So, we pivot. We start with really questioning things and taking a look at our everyday moves. You do end up going to the mom-and-pop shop and buy all of your antacid needs there. Maybe, you’ll establish a community with the local businesses and be a part of something way less commercial. Not to say that establishing a community cannot readily happen in a Walgreens but I could bet that climbing a corporate ladder is less important at Bob’s Pharmacy. Even with small business, perceived hierarchies can exist but Brown isn’t a purist in that way. She believes that while age and experience are sensical hierarchies — the desire to “screw over to get ahead” isn’t its main goal. Small biz yields a different impact.

To compare, Walgreens is the second biggest drugstore chain in America behind CVS. Walgreens CEO Stefano Pessina’s net worth is 6.9 billion, which is no accident. He likely benefits from paying minimum wage and receiving tax cuts. With these facts alone, which I got off the first page of a Google search, it doesn’t seem right. Trusting that feeling — the seeds of revolution are sown.

Of course, then, we come down to the point where we re-associate what the words “abolish,” “reform” and “revolutionary” imply. Contrary to conservative belief, these words are not swears. They are merely indicative of an era that has had enough. Clearly, the system we live in isn’t working. There is a flaw that keeps tricking the circuit but it’s become invisible, impossible to detect. Sometimes when things are so messed up, it’s best to start over. Abolish, reform, and revolution become goals — these carry the weight of wanting better and most urgently, the means.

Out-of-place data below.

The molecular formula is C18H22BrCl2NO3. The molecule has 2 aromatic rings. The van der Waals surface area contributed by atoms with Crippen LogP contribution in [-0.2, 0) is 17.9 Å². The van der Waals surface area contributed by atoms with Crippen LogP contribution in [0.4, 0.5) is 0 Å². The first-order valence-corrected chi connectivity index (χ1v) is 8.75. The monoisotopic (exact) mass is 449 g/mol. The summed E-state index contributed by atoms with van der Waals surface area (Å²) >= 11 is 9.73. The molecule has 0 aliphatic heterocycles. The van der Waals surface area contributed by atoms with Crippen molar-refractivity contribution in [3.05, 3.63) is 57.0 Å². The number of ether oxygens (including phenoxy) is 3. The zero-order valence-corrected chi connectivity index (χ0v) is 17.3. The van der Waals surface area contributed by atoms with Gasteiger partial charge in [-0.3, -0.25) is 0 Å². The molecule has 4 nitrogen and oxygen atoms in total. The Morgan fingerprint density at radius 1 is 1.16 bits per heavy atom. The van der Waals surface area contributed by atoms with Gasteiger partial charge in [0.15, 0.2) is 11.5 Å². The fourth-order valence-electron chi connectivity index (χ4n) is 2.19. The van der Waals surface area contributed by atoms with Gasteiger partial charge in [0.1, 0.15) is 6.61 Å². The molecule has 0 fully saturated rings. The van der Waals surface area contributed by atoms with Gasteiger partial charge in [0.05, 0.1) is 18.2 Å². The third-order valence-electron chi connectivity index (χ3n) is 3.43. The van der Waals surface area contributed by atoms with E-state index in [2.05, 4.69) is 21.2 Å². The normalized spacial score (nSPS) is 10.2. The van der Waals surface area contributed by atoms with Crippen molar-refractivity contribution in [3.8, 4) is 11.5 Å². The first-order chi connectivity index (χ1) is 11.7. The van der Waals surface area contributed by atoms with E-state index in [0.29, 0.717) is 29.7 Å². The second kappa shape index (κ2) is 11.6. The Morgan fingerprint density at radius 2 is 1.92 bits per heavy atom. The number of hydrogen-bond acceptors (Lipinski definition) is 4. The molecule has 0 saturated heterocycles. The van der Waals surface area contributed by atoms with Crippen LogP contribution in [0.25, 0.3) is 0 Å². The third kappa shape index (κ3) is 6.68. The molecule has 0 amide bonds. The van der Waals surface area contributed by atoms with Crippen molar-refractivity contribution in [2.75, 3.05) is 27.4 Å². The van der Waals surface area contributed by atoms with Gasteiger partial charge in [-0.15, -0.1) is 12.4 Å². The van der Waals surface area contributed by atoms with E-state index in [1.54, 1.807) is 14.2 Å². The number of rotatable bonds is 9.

Radicalized thoughts only turn into change when it seeks practice. True revolution happens at the intersection of theory and action. In a David vs. Goliath context, shopping small businesses can be seen as one of the ways to turn these thoughts into action. Change you can hold. Small biz aims to uphold community values for the generations to come.

If I were to use VINTA as an example — VINTA produces heirloom quality pieces that are ethically designed, sourced and made. We are slow fashion, our pieces are meant to hand down to generations, which addresses the ongoing environmental and waste crises. We are a people first business that makes sure that our team is paid a sustainable livable wage, a problem that plagues the fashion industry. While I don’t mean to sound like an advertisement (and frankly, it’s none of my business where you shop), I’m merely highlighting the consideration and care that goes into running a small business. The same care that connects us to our attention to radicalize, revolutionize, and show up for everyone — making sure we do, indeed, serve each other. Preferably, before it’s too late.

As we reflect on our consumer thoughts and patterns — from re-philosophizing our views on capitalism to shopping at bodegas and mom-and-pop type businesses — our response to this specific call to action is crucial. As seen with our global divestment in Starbucks and McDonalds in support of Palestine, we already know the effect our buying (or, not buying) decisions have. Perhaps, we wield that power and make something of it.

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Mariepet Mangosing is a screenwriter and author based in Los Angeles. She has a MFA in Screenwriting from Loyola Marymount University, has been shortlisted in the Blacklist x Macro Feature Incubator program, and published in several art publications. She writes from a perspective that reflects on her lived experience as a first-gen Filipina in New Jersey, examining the inner lives and seeking truths from children of the Diaspora.